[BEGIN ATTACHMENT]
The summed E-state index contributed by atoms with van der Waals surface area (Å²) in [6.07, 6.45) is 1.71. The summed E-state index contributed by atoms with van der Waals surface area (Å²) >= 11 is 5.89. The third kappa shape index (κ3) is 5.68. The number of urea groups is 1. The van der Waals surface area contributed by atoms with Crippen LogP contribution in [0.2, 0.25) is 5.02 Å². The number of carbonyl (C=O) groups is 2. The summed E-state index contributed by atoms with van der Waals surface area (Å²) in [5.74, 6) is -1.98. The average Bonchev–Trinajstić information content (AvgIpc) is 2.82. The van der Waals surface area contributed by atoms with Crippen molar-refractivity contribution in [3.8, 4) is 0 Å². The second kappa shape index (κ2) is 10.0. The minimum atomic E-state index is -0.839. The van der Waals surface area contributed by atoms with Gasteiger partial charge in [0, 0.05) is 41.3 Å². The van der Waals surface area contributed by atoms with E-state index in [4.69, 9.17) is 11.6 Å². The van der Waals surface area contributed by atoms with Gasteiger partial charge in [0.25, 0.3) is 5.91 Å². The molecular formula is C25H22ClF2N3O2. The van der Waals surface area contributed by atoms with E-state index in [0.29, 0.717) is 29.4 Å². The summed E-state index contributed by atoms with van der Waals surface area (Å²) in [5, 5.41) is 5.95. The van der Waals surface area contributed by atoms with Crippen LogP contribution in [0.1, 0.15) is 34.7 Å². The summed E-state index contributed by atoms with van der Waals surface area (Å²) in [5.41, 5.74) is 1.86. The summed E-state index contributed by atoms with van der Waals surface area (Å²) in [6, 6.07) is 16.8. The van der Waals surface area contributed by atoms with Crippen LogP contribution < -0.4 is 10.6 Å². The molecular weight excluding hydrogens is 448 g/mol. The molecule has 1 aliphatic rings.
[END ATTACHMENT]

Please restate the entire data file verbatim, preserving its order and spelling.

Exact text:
The summed E-state index contributed by atoms with van der Waals surface area (Å²) in [6.07, 6.45) is 1.71. The summed E-state index contributed by atoms with van der Waals surface area (Å²) >= 11 is 5.89. The third kappa shape index (κ3) is 5.68. The number of urea groups is 1. The van der Waals surface area contributed by atoms with Crippen LogP contribution in [0.2, 0.25) is 5.02 Å². The number of carbonyl (C=O) groups is 2. The summed E-state index contributed by atoms with van der Waals surface area (Å²) in [5.74, 6) is -1.98. The average Bonchev–Trinajstić information content (AvgIpc) is 2.82. The van der Waals surface area contributed by atoms with Crippen molar-refractivity contribution in [3.8, 4) is 0 Å². The second kappa shape index (κ2) is 10.0. The minimum atomic E-state index is -0.839. The van der Waals surface area contributed by atoms with Gasteiger partial charge in [0, 0.05) is 41.3 Å². The van der Waals surface area contributed by atoms with E-state index in [4.69, 9.17) is 11.6 Å². The van der Waals surface area contributed by atoms with Gasteiger partial charge in [0.25, 0.3) is 5.91 Å². The molecular formula is C25H22ClF2N3O2. The van der Waals surface area contributed by atoms with E-state index in [0.29, 0.717) is 29.4 Å². The summed E-state index contributed by atoms with van der Waals surface area (Å²) in [5, 5.41) is 5.95. The van der Waals surface area contributed by atoms with Crippen LogP contribution in [0.1, 0.15) is 34.7 Å². The summed E-state index contributed by atoms with van der Waals surface area (Å²) in [5.41, 5.74) is 1.86. The summed E-state index contributed by atoms with van der Waals surface area (Å²) in [6, 6.07) is 16.8. The van der Waals surface area contributed by atoms with Crippen LogP contribution < -0.4 is 10.6 Å². The molecular weight excluding hydrogens is 448 g/mol. The molecule has 1 aliphatic rings.